With or without proposed federal energy reforms, Mexico holds increased prospects and challenges for San Diego-based Sempra Energy, which is eyeing more pipeline work, expansion into natural gas liquids (NGL) and the hurdle of increased taxes by the Mexican federal government.

Sempra CEO Debra Reed and other senior executives outlined expanded opportunities for their already substantial Mexico operations as part of a 3Q2013 earnings conference call Tuesday. The company reported higher net income but reduced profits in Mexico, due mostly to the creation earlier this year of Mexican subsidiary IEnova.

After Petroleos Mexicanos (Pemex) aborted a competitive bidding process to build a second phase of its Los Ramones Pipeline, Sempra is negotiating with the Mexican oil/natural gas company to take a share of the $1 billion, 275-mile project (see Daily GPI, Oct. 16).

Sempra did not bid on Los Ramones II originally because it felt it did not have sufficient time to prepare a proper bid, according to President Mark Snell. “The bids Pemex got didn’t conform with the instructions or meet [Pemex’s] expectations, so they were rejected,” Snell said. “They came back and talked to the prospective bidders to get the project back on track.

“They came back and talked to us because we’ve had a long history with them, and we have a joint venture [IEnova] in place that is very successful. As a result, we are negotiating to get this project going and will take at least 25% of it.”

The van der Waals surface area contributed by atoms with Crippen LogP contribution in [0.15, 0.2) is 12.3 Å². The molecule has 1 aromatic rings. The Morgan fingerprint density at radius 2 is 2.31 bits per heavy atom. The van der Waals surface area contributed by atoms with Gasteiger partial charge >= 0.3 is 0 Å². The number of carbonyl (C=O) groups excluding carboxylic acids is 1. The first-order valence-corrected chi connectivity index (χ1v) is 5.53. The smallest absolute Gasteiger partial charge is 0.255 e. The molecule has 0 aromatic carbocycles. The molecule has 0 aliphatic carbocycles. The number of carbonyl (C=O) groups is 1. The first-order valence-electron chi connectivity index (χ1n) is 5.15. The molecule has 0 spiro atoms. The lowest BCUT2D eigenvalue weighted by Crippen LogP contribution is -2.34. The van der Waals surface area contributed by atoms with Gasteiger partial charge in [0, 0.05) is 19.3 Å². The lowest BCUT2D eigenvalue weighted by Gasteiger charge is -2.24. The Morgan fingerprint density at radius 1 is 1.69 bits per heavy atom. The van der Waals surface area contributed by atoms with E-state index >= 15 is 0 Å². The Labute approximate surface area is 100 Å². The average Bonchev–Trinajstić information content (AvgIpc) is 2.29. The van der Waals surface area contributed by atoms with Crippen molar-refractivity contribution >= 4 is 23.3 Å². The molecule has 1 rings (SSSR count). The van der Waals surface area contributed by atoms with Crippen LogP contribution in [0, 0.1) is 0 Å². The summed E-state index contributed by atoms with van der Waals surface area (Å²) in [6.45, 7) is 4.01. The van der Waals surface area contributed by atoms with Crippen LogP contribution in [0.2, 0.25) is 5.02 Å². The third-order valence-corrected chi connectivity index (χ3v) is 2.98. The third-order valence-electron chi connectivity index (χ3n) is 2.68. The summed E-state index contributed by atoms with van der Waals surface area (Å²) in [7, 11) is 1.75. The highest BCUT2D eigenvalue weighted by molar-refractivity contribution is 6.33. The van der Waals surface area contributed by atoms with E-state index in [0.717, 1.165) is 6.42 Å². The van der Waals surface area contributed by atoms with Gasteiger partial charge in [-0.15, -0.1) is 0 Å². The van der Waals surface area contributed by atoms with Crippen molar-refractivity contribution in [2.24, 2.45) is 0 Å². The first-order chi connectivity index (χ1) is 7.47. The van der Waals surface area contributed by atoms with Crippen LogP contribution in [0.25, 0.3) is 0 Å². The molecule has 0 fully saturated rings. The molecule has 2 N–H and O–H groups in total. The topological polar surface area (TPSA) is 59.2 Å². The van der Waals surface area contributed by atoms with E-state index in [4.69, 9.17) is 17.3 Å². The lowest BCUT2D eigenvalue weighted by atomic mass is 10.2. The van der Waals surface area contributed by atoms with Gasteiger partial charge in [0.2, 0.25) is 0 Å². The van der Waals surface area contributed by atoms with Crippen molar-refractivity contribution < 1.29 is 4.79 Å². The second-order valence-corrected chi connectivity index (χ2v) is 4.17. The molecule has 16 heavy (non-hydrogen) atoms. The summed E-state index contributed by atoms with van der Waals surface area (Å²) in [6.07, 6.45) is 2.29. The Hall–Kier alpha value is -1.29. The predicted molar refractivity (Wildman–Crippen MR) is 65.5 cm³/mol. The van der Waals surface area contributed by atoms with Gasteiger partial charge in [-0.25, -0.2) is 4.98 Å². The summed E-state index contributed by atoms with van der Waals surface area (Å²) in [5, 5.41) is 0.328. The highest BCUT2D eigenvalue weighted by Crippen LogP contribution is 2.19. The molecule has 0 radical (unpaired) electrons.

Reed said the second Los Ramones project is “important to Mexico” as it will help “ensure a reliable supply of natural gas to growing industrial centers. We will be working with Pemex to define the terms of the project in the coming weeks, and we expect [IEnova’s] participation will be at least 25%. Pemex will execute a long-term take-or-pay contract for all of the pipeline capacity.”

In the meantime, Sempra’s Mexican unit has begun construction of the Sonora Pipeline project, which is scheduled to come online in the second half of 2014. Two other joint venture projects with Pemex — another pipeline and the Los Ramones II natural gas pipeline — are expected to go into service next year, Reed said. A joint venture LPG terminal in Guadalajara also is expected to start operations before the end of this year.

Overall, Sempra has $2.5 billion in projects scheduled to start by the end of next year.

In response to analysts questions, Reed and Snell offered their spin on the proposed Mexican reforms, both in terms of energy projects and taxation. They emphasized that many of the reforms are focused on the oil side of Pemex.

“We have some interest in Sempra going into gathering and processing,” said Reed, adding that Mexican officials are looking to get more financial help in some offshore areas and leaseholds so Mexico can concentrate its own funding on more traditional onshore plays. “There are good opportunities for us to expand out of natural gas. We’re doing that right now with Pemex building an ethane pipeline.

“We see a lot of gas opportunities, too, with the push for more gas-fired electric generation, but we need not be limited to just gas.”

Snell added that even without reforms, Sempra is “well positioned” south of the border to build out the Mexican energy infrastructure. “As there is much more emphasis in Mexico in the need to invest in E&P, there are going to be new opportunities for us to fund more of their infrastructure projects.”

Natural gas consumption in Mexico is growing faster than the country’s production and has been for some time, according to Energy Information Administration data. Between 1980 and 2012 consumption outstripped production by 1.1%.